Harvey points out that managing risk is a question of balance.

“You can make things so risk-averse that you remove opportunities from the district to enjoy some of the upside of that risk,” he says.

Setting risk management policies starts with the PUD’s board of directors.

“They send the signals on the policy, and we want to be operating within what the board sees as a comfortable tolerance for risk,” Harvey says. “We look at the types of risk. How comfortable is the board with financial risk? How comfortable are they with operational risk, safety risk or regulatory compliance risk?”

It’s not always easy, because as Harvey points out, risk is a fluid matter.

Financial risk tolerance, in particular, is influenced by circumstances. As in personal financial matters, those with a deep cushion of cash are more willing to risk some for a potentially higher return than someone living paycheck to paycheck who can’t absorb any losses.

Then there’s the case of utility rates. Harvey says utilities with high rates tend to avoid piling on another increase, which can be a large reputational risk. Because Northern Wasco County PUD has the third-lowest rates in the state, it can contemplate modest rate increases at appropriate intervals to keep from staying too low for too long, which eventually requires sudden, large increases to catch up with costs.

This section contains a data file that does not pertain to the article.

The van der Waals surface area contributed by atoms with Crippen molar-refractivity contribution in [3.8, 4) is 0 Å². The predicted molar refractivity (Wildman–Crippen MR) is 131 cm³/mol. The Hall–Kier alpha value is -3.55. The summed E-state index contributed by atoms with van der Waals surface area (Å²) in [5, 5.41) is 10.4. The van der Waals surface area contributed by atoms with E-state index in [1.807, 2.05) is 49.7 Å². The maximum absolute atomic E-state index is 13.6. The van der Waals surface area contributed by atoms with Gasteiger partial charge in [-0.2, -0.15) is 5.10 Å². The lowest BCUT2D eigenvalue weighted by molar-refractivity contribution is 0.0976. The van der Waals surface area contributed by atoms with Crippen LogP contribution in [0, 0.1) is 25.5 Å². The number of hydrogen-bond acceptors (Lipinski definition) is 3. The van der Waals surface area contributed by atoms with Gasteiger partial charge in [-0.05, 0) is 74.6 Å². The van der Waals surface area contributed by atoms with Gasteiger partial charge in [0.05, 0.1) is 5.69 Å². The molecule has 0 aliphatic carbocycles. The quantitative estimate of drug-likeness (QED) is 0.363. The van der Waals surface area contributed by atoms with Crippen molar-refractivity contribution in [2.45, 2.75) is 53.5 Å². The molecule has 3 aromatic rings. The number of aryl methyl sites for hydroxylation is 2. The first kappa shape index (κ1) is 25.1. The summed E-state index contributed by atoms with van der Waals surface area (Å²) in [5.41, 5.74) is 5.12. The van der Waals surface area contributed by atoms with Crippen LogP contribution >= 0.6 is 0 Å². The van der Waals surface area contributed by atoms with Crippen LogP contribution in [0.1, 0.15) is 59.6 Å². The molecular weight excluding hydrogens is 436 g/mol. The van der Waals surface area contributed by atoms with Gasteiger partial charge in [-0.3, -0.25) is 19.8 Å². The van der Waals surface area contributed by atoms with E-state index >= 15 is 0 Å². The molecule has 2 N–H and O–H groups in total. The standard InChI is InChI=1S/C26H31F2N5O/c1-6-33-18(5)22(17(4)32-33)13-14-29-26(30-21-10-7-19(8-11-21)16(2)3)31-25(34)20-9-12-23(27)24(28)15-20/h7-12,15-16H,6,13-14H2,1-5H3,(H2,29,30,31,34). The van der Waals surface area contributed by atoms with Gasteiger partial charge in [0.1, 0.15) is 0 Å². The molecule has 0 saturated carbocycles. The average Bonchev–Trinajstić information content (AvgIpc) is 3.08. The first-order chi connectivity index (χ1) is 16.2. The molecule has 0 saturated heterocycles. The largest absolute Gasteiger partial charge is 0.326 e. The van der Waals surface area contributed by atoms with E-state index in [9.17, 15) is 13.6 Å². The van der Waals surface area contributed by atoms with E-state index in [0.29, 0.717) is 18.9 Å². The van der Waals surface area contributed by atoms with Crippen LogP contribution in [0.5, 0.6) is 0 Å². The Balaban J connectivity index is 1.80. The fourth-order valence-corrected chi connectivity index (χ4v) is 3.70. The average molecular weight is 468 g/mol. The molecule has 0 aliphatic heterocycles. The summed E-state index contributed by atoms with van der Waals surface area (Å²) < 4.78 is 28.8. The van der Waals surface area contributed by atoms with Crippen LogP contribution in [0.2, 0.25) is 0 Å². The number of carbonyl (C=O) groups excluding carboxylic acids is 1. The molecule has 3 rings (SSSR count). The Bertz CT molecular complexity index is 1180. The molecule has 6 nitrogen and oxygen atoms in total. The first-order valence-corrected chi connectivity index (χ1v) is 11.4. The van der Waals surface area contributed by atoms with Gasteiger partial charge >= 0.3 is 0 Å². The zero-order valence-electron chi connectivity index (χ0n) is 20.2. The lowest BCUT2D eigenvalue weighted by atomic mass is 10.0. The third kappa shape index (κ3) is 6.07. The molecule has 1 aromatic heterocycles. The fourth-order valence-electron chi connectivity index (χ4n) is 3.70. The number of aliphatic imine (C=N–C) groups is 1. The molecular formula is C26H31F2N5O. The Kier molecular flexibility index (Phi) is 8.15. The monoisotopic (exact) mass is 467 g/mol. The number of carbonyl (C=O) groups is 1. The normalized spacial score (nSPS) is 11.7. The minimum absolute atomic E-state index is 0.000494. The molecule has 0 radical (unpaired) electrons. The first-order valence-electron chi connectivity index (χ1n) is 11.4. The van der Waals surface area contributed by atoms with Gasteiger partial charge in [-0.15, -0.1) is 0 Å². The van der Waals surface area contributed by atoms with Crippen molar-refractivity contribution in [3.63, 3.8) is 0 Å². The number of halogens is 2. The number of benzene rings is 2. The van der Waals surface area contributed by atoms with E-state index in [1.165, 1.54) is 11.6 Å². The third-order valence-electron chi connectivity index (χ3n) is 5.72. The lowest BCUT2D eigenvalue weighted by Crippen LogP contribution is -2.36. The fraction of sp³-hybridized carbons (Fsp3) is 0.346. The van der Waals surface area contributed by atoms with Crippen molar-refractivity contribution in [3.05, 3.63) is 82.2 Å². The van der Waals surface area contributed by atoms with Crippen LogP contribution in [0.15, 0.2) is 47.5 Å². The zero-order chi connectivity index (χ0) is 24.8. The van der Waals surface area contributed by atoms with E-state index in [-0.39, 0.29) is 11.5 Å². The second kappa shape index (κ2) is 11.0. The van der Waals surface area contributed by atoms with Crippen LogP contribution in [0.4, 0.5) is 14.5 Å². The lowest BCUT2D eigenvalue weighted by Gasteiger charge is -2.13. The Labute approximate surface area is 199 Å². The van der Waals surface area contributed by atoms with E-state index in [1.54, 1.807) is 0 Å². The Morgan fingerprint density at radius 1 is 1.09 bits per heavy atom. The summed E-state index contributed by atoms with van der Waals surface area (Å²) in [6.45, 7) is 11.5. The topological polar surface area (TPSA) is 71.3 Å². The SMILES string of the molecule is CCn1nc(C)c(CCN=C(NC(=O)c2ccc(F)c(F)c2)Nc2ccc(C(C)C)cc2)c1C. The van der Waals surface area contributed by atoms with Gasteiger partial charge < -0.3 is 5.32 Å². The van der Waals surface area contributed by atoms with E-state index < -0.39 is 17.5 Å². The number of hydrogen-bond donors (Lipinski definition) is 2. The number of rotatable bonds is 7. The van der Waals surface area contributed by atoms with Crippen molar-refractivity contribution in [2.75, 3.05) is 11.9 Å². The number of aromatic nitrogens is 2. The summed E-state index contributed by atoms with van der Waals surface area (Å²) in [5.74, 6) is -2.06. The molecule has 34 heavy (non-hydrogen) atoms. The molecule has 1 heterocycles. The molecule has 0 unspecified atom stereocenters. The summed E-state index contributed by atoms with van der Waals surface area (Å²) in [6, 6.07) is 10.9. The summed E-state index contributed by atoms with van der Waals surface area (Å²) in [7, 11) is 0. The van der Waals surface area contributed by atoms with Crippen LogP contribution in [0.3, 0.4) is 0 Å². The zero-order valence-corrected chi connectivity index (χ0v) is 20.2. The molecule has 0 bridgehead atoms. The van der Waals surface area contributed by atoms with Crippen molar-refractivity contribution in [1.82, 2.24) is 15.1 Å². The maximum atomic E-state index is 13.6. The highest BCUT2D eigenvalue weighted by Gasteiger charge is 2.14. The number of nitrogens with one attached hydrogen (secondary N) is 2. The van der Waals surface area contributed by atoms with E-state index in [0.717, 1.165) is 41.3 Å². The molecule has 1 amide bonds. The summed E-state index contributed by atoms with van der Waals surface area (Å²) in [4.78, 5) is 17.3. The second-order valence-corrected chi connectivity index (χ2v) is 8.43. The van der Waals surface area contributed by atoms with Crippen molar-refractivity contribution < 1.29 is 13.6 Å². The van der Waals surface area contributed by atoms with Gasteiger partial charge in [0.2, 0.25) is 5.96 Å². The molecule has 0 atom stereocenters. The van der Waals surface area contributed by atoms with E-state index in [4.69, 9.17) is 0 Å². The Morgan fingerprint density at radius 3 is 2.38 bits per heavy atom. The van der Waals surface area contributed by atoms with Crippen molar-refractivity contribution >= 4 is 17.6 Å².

Once the board sets a risk policy, the staff implements it. Harvey says that starts with constant communication with workers.

The first is to make sure everyone understands the goals and objectives of managing risk in their work. Harvey says some people think of risk as just when something happens. He is careful to point out that managing risk is doing things before something happens.

“We’ve taken a lot of time at the executive team to walk through this policy,” he says. “What does it mean? How does it affect us? And what action should we be taking?”

It also means going out to staff and having departmental-level meetings.

“For the line staff, we have operations meetings at 7 a.m. every morning,” Harvey says. “Engineering and executive officers get together at 7 a.m. Monday mornings for a debrief on what has happened and what’s planned for the current week.”

Good enterprise risk management is about being aware, being prepared, and having a plan. The PUD implemented the ERM program in 2019 and has been assessing risks across the company. The assessments help the PUD be aware of what risks it is facing, their likelihood of happening, and their possible impact.

“A key part of this process is planning what we can do to minimize the probability of the event and its impact,” Harvey says. “The second part is having a plan in place on how to respond if the event does occur.”

With the recent COVID-19 coronavirus concerns, the district was prepared with a plan on how to respond if the virus occurred in The Dalles. As in other areas, the district is aware, prepared, and has a plan.